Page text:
One third of firms have no plans for ‘green IT’

10 Mar 2008

A third of European organisations have no plans to reduce energy consumption caused by their use of information technology, it has emerged.

The main obstacle to investing in environmentally friendly technology is cost and a lack of knowledge of the appropriate energy-saving alternatives, a survey by British infrastructure software firm BEA Systems has found.

BEA Systems said there is significant variation in the maturity of European organisations’ green IT initiatives. The survey revealed 27pc of organisations already have a plan in place to reduce energy and emissions caused by their use of IT; 10pc have a plan ready but not yet in place; 22pc are working on a plan; and 33pc currently have no plans at all to reduce IT energy and emissions.

At 47pc, Dutch companies were the most likely to have a plan already in place.

For those organisations with plans in place, 55pc cited rising energy costs as the prime motivator, followed by corporate social responsibility (cited by 45pc), regulatory compliance (41pc) and storage capacity (15pc).

Reducing technology waste and recycling are the key environmental priorities for these European organisations, with the second goal being the efficient management of utility energy such as data centre heating and lighting. Reducing IT power consumption is the third priority, the survey found.

Some 53pc of organisations cited cost as a major obstacle to introducing green IT initiatives, with 23pc citing a lack of understanding about what is available, 16pc citing a lack of suitable products and 16pc citing a lack of support from the board or senior management.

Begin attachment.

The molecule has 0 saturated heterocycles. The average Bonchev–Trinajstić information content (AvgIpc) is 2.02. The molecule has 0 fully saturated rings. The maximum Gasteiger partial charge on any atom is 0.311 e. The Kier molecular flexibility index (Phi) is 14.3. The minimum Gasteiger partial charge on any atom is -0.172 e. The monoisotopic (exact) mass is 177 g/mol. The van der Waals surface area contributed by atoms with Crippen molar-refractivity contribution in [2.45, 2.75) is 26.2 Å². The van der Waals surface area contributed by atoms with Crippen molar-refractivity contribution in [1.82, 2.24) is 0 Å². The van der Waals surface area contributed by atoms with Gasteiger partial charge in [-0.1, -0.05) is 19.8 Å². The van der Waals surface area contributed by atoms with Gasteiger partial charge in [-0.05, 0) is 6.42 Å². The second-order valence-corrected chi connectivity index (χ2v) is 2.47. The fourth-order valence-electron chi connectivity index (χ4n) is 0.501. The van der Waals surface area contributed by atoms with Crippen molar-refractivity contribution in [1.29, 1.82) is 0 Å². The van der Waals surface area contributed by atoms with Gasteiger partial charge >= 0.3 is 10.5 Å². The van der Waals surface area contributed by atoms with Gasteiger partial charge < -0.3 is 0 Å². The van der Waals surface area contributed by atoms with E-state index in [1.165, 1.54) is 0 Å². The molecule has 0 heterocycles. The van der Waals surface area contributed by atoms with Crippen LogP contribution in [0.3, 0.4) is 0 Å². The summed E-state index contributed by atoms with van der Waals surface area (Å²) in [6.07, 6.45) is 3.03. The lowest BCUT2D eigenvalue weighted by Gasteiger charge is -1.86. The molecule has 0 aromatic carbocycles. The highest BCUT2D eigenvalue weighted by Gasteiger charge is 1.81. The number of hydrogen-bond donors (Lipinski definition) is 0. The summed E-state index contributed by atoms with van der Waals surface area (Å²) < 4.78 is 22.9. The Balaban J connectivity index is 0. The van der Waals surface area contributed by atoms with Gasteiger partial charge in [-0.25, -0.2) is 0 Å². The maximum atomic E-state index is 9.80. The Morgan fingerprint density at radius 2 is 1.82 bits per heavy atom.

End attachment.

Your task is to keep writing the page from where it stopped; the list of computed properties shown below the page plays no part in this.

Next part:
Some 39pc of companies reported they are ‘not very aware’ of virtualisation, with only 7pc describing themselves as ‘very aware’.

“It is heartening to see a rising trend among European organisations to adopt sustainable, green IT strategies,” says Martin Percival, senior technology evangelist, EMEA, BEA Systems. “However, despite more organisations adopting plans to reduce energy and emissions caused by the use of IT, it is clear many are not aware of the practical technology solutions available today that will help deliver the environmental efficiency they seek.

“For those organisations actively associated with green IT initiatives, the adoption of hardware, server, or Java virtualisation techniques will help form the four R’s of responsible IT provision: reduce, reuse, recycle, and re-engineer.”

The BEA Sustainable IT Survey 2008 was conducted by technology market research specialists Vanson Bourne during January 2008 across 480 respondents in 12 countries.

By Niall Byrne